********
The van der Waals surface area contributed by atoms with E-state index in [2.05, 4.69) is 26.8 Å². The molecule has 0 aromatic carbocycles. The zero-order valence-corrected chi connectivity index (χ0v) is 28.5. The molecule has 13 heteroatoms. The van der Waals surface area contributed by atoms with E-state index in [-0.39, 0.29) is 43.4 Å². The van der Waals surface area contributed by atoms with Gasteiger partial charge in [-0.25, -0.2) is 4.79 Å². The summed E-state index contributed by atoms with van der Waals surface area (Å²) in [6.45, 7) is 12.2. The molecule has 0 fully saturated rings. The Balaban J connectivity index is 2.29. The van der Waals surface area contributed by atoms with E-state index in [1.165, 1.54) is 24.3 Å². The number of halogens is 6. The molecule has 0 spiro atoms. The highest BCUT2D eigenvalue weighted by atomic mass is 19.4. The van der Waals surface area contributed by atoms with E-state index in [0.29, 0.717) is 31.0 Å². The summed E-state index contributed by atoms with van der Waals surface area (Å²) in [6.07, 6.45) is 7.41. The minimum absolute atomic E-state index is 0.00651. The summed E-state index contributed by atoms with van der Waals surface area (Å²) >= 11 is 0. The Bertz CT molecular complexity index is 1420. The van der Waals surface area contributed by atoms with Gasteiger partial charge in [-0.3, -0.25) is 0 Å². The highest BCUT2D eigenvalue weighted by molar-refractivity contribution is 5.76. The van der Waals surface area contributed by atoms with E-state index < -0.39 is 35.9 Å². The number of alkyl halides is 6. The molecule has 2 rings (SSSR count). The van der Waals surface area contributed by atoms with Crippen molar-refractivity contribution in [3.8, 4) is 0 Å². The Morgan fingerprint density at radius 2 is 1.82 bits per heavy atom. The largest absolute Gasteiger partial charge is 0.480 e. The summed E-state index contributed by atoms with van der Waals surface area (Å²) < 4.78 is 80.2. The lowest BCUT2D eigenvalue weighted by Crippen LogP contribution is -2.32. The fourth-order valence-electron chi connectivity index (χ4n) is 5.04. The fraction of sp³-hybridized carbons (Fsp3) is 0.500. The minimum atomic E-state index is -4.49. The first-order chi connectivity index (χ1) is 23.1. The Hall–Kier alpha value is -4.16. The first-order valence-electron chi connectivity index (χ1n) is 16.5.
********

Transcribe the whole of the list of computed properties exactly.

The van der Waals surface area contributed by atoms with E-state index in [2.05, 4.69) is 26.8 Å². The molecule has 0 aromatic carbocycles. The zero-order valence-corrected chi connectivity index (χ0v) is 28.5. The molecule has 13 heteroatoms. The van der Waals surface area contributed by atoms with E-state index in [-0.39, 0.29) is 43.4 Å². The van der Waals surface area contributed by atoms with Gasteiger partial charge in [-0.25, -0.2) is 4.79 Å². The summed E-state index contributed by atoms with van der Waals surface area (Å²) in [6.45, 7) is 12.2. The molecule has 0 fully saturated rings. The Balaban J connectivity index is 2.29. The van der Waals surface area contributed by atoms with E-state index in [1.165, 1.54) is 24.3 Å². The number of halogens is 6. The molecule has 0 spiro atoms. The highest BCUT2D eigenvalue weighted by atomic mass is 19.4. The van der Waals surface area contributed by atoms with E-state index in [0.29, 0.717) is 31.0 Å². The summed E-state index contributed by atoms with van der Waals surface area (Å²) in [6.07, 6.45) is 7.41. The minimum absolute atomic E-state index is 0.00651. The summed E-state index contributed by atoms with van der Waals surface area (Å²) >= 11 is 0. The Bertz CT molecular complexity index is 1420. The van der Waals surface area contributed by atoms with Gasteiger partial charge in [-0.3, -0.25) is 0 Å². The highest BCUT2D eigenvalue weighted by molar-refractivity contribution is 5.76. The van der Waals surface area contributed by atoms with E-state index < -0.39 is 35.9 Å². The number of alkyl halides is 6. The molecule has 2 rings (SSSR count). The van der Waals surface area contributed by atoms with Crippen molar-refractivity contribution in [3.8, 4) is 0 Å². The Morgan fingerprint density at radius 2 is 1.82 bits per heavy atom. The largest absolute Gasteiger partial charge is 0.480 e. The summed E-state index contributed by atoms with van der Waals surface area (Å²) < 4.78 is 80.2. The lowest BCUT2D eigenvalue weighted by Crippen LogP contribution is -2.32. The fourth-order valence-electron chi connectivity index (χ4n) is 5.04. The fraction of sp³-hybridized carbons (Fsp3) is 0.500. The minimum atomic E-state index is -4.49. The first-order chi connectivity index (χ1) is 23.1. The Hall–Kier alpha value is -4.16. The first-order valence-electron chi connectivity index (χ1n) is 16.5.